We show that gold strongly interacts with FNIII9–10, but does not lead to unfolding of this β-sheet rich protein within the simulation time. Also in this case, Arg plays an important role for penetrating the dense water layer covering the hydrophilic gold surface. In in silico mutational studies, we show that an Arg→Lys mutation does not alter the general adsorption pattern, while an Arg→Val significantly changes the proteins behavior, underlining the importance of charges for the adsorption process. Our results have implications for assessing possible health risks associated with gold particles and may serve as a starting point for the design of gold binding proteins.
Results and Discussion
First, we have performed a simulation of a β-sheet like structure formed by the oligopeptide RAD16II. This is a 16-mer peptide with a RARADADARARADADA sequence that spontaneously self-assembles in anti-parallel β-sheet fibers , . Hence, it is a relevant model system for other β-sheet forming peptides like the Alzheimer precursor protein. Further, RAD16II represents an ideal system to study the basics of β-sheet forming peptide adsorption. With Arg and Asp in proximity, it offers two competing interaction partners with opposite charge. However, it is overall uncharged. Its rigid, planar structure facilitates the analysis, in particular in comparison to the complex surface topology of a multi-domain protein. With its β-sheet structure, it is also a good simplified representation of the β-sheet fold of Fibronectin.
The Arg-rich β-sheet quickly replaces water molecules, thus forming strong peptide-surface contacts. However, water replacement and peptide adsorption are not a continuous process despite the symmetric and regular structure of the peptide. The adsorption process can be divided into four different phases (Fig. 1). The first contact is formed after ∼3 ns. Then, a gradual increase in the number of contacts takes place during the subsequent 20 ns leading to the adsorption of all the Arg residues of the lateral oligopeptide molecule. After a ∼35 ns plateau, the sharp increase in the number of contacts in the interval 58–60 ns corresponds to the adhesion of the edge of the β-sheet perpendicular to the adsorbed portion of the molecule (Fig. 1B and 1C). The sharpness of the transition indicates that the whole edge is cooperatively getting into contact with the surface. Cooperativity is enforced by the H-bond network between the chains, which fosters a zipping-like mechanism. After this jump, the number of contacts gradually increases till the end of the simulation. No sign of structural changes in the β-sheet is seen during the dynamics.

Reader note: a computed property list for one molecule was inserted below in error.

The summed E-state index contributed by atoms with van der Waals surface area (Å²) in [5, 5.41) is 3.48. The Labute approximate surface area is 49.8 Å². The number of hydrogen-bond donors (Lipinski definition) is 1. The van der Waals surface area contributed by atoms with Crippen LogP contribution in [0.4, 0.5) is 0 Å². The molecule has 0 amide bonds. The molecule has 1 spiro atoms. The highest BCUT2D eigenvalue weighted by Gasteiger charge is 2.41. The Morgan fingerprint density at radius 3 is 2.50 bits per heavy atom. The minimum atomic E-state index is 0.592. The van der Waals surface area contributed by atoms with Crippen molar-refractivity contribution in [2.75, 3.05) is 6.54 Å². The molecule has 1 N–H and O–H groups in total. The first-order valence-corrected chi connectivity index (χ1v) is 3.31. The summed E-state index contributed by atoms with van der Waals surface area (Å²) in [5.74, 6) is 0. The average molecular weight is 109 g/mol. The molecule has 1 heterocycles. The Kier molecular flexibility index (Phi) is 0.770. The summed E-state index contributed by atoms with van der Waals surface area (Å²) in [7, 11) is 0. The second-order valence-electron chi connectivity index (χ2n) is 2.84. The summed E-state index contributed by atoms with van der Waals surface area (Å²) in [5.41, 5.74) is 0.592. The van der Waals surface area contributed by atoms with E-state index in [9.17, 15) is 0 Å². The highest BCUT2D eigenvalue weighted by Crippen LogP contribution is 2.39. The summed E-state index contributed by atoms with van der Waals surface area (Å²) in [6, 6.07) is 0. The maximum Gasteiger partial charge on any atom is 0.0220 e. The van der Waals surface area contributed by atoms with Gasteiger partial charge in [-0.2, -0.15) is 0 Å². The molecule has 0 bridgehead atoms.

In the right panels, relevant snapshots from the dynamics are shown. The blue box in the top view indicates the adsorbed parts with progressing simulation time.
The evolution of the adsorption energy for the peptides approaching the surface is also shown in Fig. 1, so as to be compared with the number of atomic contacts. The various energy components (bonding, electrostatics and Lennard Jones, LJ) are depicted as well. Since the contact of the peptide with the surface is steadily increasing with time (besides local fluctuations), the energy curve is representative of the adsorption energy landscape of the peptide while it settles on the surface, neglecting entropic contributions. The profile of the adsorption energy, although fluctuacting, is clearly correlated with the number of atomic contacts. The increase in the number of contacts during the 0∼25 ns time interval is accompanied by a steady decrease in the adsorption energy. This was initially due to the Lennard Jones term (∼20 ns) and then also to electrostatic interactions. From 25 to 58 ns (i.e., the dotted line) the number of contacts has a plateau and the potential energy is almost constant. Just before the number of contacts ramps up (i.e., before the dotted line at 58 ns), there is a decrease in the electrostatic energy and an increase in both bonding and LJ terms, suggesting that during this period the system behavior is guided by the electrostatic interactions, which temporarily induce the formation of an higher-energy structure (the total potential energy has a positive fluctuation). However, this conformation rapidly relaxes (region between the dotted lines) via a rearrangement of the sidechains that corresponds to the sharp increase in the number of atomic contacts described above. After this step, further stabilization of the system configuration is achieved through a steady increase in the atomic contacts which is clearly evidenced after point c. Notably, the bonding term (blue) is increasing throughout the dynamics, in order to maximize the interaction with the surface. Indeed, the internal geometry of the peptide gradually departs from the optimal conformation adopted by the isolated molecules.